The problem with The Nanny Diaries is that none of the characters are real. You don’t give a crap about a single one of them the entire way through. Why should I care if Annie falls in love or gets hit by a bus? The movie is so bent on creating a poignant satire and social commentary about upper class society that every person is merely an embodiment of their respective stereotype. This is something that The Devil Wears Prada already pulled off much better just last year, why repackage that with less talent?
If they had just made the characters real people dealing with a real situation, then it might have worked on a cute, fluffy level of mindless entertainment. But instead, the roles are written so fake to adhere to their mold (most aren’t even given names), that even their actions lack any realism whatsoever.
Who walks into a new job or a new home and starts putting on people’s shoes and taking bubble baths?
Or what about a scene popularized by the trailer showing Johansson wrestling with her new toddler assignment. Her underwear is showing and she somehow moons the next elevator passenger. Yet, when you watch it uncut in the movie, she stands around in the hallway with her jeans halfway down for no reason. She could have just as easily pulled them up, and it would have taken her two seconds as she stood outside the locked front door.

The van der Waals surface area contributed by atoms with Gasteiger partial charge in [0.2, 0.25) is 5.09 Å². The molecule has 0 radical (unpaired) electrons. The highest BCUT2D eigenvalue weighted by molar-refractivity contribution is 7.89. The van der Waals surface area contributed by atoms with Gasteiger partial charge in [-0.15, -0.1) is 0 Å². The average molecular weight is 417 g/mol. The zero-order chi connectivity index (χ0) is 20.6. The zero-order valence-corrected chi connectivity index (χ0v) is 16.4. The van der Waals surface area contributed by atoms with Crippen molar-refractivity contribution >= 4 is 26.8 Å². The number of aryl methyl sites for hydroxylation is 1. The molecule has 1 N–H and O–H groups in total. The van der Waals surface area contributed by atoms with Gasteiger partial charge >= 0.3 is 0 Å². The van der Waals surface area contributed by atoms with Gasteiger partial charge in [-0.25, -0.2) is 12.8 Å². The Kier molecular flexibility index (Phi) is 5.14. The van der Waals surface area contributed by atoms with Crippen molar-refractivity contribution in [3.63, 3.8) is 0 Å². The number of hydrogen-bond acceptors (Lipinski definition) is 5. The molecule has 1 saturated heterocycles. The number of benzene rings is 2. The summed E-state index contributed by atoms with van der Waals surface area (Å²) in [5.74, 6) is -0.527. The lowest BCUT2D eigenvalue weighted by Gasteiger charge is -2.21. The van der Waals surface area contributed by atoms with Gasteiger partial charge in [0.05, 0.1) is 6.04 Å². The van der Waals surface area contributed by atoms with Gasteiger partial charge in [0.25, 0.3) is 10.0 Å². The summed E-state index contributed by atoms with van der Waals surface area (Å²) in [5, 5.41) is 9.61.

But that wouldn’t serve the outrageously hilarious payoff that happens next! A boy sees her panties! Oh no! In a country where I see a thong a minute, I’m not sure this is such an embarrassing moment anymore. Nor was it ever funny. At least a thong would have been sexy, providing an shred of something redeemable from such a poorly written script.
Annie (the nanny, get it?! isn’t that funny?! sigh.) is played by Scarlett Johansson, who must be padding her resume with a simple rom-com to contrast the serious things she usually accepts. She is still as stunning as ever, but she can only make this part halfway believable or watchable.
She plays a girl just out of college trying to find her first job. After an interview doesn’t go well, she saves a boy in the park and is suddenly being bombarded with nanny job offers.
The story progresses in disjointed fashion just like that, skipping over transition or reason. For example, one minute the little brat hates her and the next he admits, “I love you best.” Because she fed him peanut butter and jelly? And she went from struggling with the job to handling the child with ease. Despite the gap in plot development, once the two are comfortable with one another, there are some sweet moments between kid and caregiver.
The random guy who saw her underwear is labeled “Harvard Hottie” (Chris Evans) and after a few more embarrassing moments shared between them he starts to date her. Who saw that coming?
As Mrs. X (Annie’s “devilish” employer) I couldn’t tell if Laura Linney was overacting again or if her caricature was intended to be over dramatic. I would venture to say it was both.
And Alicia Keys as a supporting actress must have been hired at rock-bottom prices. That’s the only explanation for putting amateur next to Scarlett and let them blab words at each other. We may as well put a fourth grade pianist next to her at her next concert. Why not? Same thing.